The Tuberculosis Behavioral and Social Science Research Forum Proceedings
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Section II. Presentations and Panel Discussions
Welcome Address: Behavioral and Social Science Research in Tuberculosis Control
Kenneth Castro, M.D.
Director, Division of Tuberculosis Elimination, Centers for Disease Control and Prevention
Day 1, Morning Session
Dr. Castro’s presentation on the role of behavioral and social scientists in TB control set the framework for the discussions that would guide the Forum. Drawing from research efforts in TB control that preceded the Forum, he specifically cited recommendations from the 1994 CDC/NIH national workshop to set a research agenda on Improving Tuberculosis Treatment and Control, and also cited the call for behavioral science research from the 2000 Institute of Medicine (IOM) report Ending Neglect: Eliminating Tuberculosis in the United States.
These efforts have helped shape the role of, and need for, behavioral and social science research in TB control. Dr. Castro outlined the TB research needed in these disciplines:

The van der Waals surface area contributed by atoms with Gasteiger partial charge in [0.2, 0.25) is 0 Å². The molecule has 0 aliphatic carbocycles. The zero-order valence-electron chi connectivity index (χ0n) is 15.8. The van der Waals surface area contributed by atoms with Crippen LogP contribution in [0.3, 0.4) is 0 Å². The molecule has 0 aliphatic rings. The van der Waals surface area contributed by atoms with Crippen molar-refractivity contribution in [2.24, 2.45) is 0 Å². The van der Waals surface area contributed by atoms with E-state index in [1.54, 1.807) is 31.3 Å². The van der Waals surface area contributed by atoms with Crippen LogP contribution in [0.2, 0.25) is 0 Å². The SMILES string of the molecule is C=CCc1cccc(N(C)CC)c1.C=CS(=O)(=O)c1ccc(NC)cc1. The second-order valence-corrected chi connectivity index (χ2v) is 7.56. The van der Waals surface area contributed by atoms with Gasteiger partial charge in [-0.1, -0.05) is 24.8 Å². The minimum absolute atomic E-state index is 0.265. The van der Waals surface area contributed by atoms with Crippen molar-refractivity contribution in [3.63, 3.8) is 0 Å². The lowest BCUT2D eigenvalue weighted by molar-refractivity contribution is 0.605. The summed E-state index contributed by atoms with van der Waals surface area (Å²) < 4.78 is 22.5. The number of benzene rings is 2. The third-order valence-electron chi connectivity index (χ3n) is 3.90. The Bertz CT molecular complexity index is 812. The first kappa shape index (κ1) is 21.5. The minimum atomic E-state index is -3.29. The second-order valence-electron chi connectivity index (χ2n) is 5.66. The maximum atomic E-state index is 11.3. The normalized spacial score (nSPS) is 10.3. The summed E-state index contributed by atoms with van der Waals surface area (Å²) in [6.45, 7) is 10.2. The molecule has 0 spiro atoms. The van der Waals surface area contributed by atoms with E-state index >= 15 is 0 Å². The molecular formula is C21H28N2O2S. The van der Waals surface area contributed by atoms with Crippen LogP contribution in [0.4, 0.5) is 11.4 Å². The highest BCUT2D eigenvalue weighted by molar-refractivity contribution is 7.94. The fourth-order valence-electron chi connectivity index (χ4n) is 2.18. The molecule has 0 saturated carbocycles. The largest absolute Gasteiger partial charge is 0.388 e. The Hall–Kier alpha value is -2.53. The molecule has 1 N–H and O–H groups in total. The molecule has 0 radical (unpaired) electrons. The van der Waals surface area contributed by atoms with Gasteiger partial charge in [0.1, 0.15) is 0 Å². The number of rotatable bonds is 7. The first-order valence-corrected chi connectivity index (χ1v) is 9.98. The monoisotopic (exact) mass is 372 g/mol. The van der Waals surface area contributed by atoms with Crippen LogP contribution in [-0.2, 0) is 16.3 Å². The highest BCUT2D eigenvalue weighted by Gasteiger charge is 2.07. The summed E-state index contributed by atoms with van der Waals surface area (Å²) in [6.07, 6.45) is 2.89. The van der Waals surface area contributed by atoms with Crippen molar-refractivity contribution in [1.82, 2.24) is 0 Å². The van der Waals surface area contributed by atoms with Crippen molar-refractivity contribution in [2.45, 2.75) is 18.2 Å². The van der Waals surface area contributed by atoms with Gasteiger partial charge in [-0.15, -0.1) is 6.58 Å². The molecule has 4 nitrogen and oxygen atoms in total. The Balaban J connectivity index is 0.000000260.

- Individual and interpersonal health behavior research is needed to address patient behaviors related to care seeking and adherence, provider behavior, and health care service delivery.
- Systems research is needed to address the structure and organization of health systems; environmental, economic, and sociopolitical dynamics; and policies and laws.
Behavioral and social scientists are conducting research to identify, understand, and address a broad range of relevant sociocultural, behavioral, and structural issues. They are also conducting systematic, theory-based multidisciplinary research based on scientifically rigorous experimental and quasi-experimental designs.
Although the ultimate purpose of the forthcoming TB behavioral and social science research agenda is to guide CDC research in these areas, Dr. Castro said he hoped that the research agenda would also be used to inform ongoing development and refinement of TB control strategies and policies for sister agencies, task forces, and academic institutions.